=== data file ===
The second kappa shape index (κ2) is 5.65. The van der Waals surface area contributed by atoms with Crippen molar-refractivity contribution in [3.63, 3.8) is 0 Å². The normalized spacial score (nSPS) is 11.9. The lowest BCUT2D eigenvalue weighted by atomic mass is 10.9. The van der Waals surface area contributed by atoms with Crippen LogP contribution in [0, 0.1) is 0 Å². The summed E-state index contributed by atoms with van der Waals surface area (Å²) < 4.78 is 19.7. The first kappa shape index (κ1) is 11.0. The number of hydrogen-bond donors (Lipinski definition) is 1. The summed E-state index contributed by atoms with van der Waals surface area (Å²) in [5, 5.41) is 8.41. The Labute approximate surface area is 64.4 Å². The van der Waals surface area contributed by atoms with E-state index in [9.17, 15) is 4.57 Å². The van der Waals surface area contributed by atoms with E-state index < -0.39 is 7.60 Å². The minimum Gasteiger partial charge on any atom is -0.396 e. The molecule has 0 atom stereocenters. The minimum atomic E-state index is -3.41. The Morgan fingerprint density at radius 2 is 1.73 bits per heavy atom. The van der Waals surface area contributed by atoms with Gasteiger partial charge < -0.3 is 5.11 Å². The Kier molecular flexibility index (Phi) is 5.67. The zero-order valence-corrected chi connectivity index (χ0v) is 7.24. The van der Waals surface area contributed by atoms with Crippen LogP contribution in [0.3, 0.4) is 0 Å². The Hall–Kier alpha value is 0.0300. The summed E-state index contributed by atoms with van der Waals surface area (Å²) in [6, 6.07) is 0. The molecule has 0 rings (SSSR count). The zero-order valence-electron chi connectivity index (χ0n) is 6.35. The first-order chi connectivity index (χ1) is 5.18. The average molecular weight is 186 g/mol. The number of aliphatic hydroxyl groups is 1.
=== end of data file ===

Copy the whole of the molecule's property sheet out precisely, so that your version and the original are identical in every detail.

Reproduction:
The second kappa shape index (κ2) is 5.65. The van der Waals surface area contributed by atoms with Crippen molar-refractivity contribution in [3.63, 3.8) is 0 Å². The normalized spacial score (nSPS) is 11.9. The lowest BCUT2D eigenvalue weighted by atomic mass is 10.9. The van der Waals surface area contributed by atoms with Crippen LogP contribution in [0, 0.1) is 0 Å². The summed E-state index contributed by atoms with van der Waals surface area (Å²) < 4.78 is 19.7. The first kappa shape index (κ1) is 11.0. The number of hydrogen-bond donors (Lipinski definition) is 1. The summed E-state index contributed by atoms with van der Waals surface area (Å²) in [5, 5.41) is 8.41. The Labute approximate surface area is 64.4 Å². The van der Waals surface area contributed by atoms with E-state index in [9.17, 15) is 4.57 Å². The van der Waals surface area contributed by atoms with E-state index < -0.39 is 7.60 Å². The minimum Gasteiger partial charge on any atom is -0.396 e. The molecule has 0 atom stereocenters. The minimum atomic E-state index is -3.41. The Morgan fingerprint density at radius 2 is 1.73 bits per heavy atom. The van der Waals surface area contributed by atoms with Gasteiger partial charge < -0.3 is 5.11 Å². The Kier molecular flexibility index (Phi) is 5.67. The zero-order valence-corrected chi connectivity index (χ0v) is 7.24. The van der Waals surface area contributed by atoms with Crippen LogP contribution in [0.3, 0.4) is 0 Å². The Hall–Kier alpha value is 0.0300. The summed E-state index contributed by atoms with van der Waals surface area (Å²) in [6, 6.07) is 0. The molecule has 0 rings (SSSR count). The zero-order valence-electron chi connectivity index (χ0n) is 6.35. The first-order chi connectivity index (χ1) is 5.18. The average molecular weight is 186 g/mol. The number of aliphatic hydroxyl groups is 1.